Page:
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5 myths about the future of work that you need to stop believing

Yes, being a “quick” learner can be advantageous–but it’s not the be-all and end-all when it comes to success in the future of work.

5 myths about the future of work that you need to stop believing
[Photos: rawpixel/Unsplash; Thought Catalog/Unsplash]

You probably know that in the future, what you’ll need to be successful at work will be different than what it takes right at this moment. There will be new skills to learn, new tools and procedures to master, and new responsibilities to take on. It’s difficult to predict exactly what your job will look like in 10 years. When social media came along, not many people predicted that it would lead to a new career path.

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But uncertainty doesn’t stop predictions. People do make them on good grounds, but there are ideas that harm your career and mind-set rather than help it. Here are some of those “future of work” myths that might be holding you back from success.

1. You need to be a quick learner to succeed

Yes, the workforce is always changing and, yes, you’ll constantly need to learn new things. But the idea that you should be able to pick up a new skill and master it at the drop of a hat in order to thrive is . . . well, unrealistic and not entirely true.

No doubt about it, there are some advantages to picking things up quickly. But if this isn’t something that comes naturally to you, you’re not doomed to fail. First of all, practice can help. Second of all, there is no correlation between how long it takes someone to learn something and how intelligent and capable they are. Todd Rose, author of The End of Average: How We Succeed in a World That Values Sameness and the director of the Mind, Brain, and Education program at Harvard School of Education, referenced a TED Talk where Kahn Academy founder Sal Kahn presented a chart showing students who needed to spend extra time to understand and master a concept. The chart showed that once they got over that hurdle, they were able to “race ahead.”

The thing is, it takes a long time to master a difficult skill. And mastery is about continuous commitment to improve and fine-tune. Don’t get discouraged if you feel like it’s taking you longer than your peers to learn a new skill at work–what matters is your openness to adapt to change. As former Y combinator alum and ex IBM strategist previously wrote, “Some of us are born with more potential to adapt, but each of us can get better at it over time. We all have that friend who loathes change and another who thrives on new experiences.” The key is to train yourself to be the latter.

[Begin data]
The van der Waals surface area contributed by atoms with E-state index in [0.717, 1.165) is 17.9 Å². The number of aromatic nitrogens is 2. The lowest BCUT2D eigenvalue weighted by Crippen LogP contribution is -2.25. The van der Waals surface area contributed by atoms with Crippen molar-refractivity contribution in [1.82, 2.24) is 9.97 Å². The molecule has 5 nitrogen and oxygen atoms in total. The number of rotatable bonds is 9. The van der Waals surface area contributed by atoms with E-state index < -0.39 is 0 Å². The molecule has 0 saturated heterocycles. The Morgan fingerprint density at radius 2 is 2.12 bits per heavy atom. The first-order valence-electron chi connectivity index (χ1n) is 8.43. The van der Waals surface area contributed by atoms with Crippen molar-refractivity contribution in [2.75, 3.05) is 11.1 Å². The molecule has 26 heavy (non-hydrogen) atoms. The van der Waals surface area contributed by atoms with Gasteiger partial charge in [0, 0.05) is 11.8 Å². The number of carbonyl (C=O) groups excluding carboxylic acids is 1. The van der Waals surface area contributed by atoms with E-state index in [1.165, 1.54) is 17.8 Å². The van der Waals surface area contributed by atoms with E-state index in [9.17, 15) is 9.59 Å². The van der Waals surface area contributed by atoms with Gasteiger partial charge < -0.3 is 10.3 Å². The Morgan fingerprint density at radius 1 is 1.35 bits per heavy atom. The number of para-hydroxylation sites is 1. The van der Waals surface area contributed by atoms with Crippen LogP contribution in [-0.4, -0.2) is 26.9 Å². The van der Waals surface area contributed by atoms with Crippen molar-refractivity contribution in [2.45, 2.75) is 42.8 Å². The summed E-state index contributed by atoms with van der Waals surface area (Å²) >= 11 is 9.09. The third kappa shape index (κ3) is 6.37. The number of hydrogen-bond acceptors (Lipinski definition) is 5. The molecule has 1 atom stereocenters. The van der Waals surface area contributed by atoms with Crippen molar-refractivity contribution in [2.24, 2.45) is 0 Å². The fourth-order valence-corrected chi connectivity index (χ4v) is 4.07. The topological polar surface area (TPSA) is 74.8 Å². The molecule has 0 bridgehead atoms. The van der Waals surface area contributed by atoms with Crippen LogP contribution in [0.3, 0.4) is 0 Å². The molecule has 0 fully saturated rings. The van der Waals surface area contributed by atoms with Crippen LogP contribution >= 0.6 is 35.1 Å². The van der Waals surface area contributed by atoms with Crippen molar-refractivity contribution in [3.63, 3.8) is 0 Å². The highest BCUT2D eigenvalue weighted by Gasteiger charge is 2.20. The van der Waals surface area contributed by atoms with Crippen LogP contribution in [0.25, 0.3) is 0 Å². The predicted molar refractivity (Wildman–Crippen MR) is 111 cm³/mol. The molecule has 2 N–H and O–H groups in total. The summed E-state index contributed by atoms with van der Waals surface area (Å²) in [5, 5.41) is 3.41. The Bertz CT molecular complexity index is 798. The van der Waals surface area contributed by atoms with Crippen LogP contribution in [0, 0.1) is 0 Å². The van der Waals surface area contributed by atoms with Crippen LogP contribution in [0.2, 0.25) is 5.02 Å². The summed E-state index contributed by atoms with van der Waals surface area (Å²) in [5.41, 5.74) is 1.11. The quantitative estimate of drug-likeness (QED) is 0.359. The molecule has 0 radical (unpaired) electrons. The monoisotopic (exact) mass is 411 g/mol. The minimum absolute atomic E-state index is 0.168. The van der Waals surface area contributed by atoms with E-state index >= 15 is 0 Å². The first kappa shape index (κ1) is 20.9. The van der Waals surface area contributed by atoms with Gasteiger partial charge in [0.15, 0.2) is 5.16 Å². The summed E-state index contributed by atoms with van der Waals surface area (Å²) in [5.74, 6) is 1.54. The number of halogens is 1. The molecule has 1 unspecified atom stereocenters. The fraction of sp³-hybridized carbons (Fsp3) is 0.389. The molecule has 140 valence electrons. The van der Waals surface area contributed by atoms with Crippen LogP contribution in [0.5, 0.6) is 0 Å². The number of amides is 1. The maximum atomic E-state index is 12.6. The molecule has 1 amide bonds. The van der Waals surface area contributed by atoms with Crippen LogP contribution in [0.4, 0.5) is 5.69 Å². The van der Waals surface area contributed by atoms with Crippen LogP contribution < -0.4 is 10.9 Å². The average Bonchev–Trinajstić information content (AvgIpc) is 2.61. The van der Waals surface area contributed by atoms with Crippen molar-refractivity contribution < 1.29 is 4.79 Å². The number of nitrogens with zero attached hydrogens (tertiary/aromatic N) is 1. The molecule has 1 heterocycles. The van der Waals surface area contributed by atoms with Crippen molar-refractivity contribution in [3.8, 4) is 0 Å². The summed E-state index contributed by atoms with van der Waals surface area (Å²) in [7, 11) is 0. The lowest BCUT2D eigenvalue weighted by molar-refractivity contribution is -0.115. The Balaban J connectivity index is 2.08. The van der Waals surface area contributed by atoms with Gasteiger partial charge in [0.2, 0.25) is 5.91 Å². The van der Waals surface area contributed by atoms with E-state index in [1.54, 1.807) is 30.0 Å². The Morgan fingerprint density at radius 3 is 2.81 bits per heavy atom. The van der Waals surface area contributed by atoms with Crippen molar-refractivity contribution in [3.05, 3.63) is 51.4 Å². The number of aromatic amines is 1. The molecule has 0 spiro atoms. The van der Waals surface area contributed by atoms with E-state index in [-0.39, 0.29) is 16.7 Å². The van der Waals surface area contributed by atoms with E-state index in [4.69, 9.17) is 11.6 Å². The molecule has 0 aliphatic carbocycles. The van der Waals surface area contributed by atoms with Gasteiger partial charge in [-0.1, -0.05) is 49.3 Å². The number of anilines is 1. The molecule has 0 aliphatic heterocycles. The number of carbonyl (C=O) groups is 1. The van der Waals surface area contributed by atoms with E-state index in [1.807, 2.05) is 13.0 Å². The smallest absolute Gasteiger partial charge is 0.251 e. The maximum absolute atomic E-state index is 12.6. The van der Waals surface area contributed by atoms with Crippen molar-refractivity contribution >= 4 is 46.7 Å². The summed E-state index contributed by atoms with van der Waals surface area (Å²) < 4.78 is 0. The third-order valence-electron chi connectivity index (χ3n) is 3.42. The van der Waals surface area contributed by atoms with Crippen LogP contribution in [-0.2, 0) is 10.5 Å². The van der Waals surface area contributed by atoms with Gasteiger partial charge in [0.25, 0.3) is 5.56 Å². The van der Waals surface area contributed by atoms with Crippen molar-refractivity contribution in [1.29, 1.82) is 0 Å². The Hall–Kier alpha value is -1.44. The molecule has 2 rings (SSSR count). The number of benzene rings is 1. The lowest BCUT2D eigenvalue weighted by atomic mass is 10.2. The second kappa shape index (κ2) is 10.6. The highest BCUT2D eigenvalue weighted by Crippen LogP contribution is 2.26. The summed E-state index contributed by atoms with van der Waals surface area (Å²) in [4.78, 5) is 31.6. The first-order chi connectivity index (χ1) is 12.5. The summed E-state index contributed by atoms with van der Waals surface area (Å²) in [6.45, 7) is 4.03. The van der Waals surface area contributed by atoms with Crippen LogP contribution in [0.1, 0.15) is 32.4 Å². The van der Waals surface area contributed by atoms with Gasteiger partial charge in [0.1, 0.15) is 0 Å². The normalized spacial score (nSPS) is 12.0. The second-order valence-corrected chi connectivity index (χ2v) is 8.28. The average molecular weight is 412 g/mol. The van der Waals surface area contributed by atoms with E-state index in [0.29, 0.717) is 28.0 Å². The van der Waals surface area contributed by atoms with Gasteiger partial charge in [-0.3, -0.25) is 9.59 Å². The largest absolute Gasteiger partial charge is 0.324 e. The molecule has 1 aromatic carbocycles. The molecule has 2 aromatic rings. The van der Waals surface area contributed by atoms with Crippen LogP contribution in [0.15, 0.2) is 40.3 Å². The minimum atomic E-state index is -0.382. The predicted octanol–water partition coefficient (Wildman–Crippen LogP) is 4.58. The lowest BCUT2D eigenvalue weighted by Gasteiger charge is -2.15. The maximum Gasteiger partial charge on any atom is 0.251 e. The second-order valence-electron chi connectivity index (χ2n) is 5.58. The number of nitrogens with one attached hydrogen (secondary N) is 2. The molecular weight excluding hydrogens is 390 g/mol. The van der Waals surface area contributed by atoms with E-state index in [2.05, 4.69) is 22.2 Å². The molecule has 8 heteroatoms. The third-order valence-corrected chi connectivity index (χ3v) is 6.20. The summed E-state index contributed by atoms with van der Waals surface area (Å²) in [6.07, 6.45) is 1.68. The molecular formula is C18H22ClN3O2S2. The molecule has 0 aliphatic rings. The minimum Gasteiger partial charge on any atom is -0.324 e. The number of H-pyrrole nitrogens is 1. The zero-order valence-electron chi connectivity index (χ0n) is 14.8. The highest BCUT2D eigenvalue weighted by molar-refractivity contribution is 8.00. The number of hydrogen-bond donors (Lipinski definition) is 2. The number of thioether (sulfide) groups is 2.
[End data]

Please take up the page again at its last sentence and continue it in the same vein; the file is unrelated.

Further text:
2. If you want to do something innovative, you have to be an entrepreneur or work at a startup

In today’s era, innovation is synonymous with entrepreneurship. Startups and new businesses “disrupt” industries, and those that are passionate about solving large-scale problems should either join a startup or establish their own ventures. People don’t often consider legacy businesses when they think about innovation.

But this isn’t always true. Yes, the Kodaks of the world have been very slow to move and adapt with change, and there are many startups that are tackling issues that very few businesses have chosen to focus on, or that their behemoth competitors can’t crack. But many legacy brands know they have no choice but to be innovative if they want to survive in the future. And this responsibility isn’t confined to the CEO and the owner. Companies will provide opportunities for employees to be innovative because that’s what they need to do. That will always be the case as technology forces businesses to transform their practices.

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And as George E. L. Barbee, author of 63 Innovation Nuggets for Aspiring Innovators told Stephanie Vozza in a previous Fast Company article, you don’t always need to be in a leadership position or be the “visionary” to be innovative. He said, “Realize that top executives have to have internal innovation; they can no longer depend on acquisition to grow a company . . . Find a way to link to that by looking for two or three people in the middle of the organization who want to break through and do something customer facing.”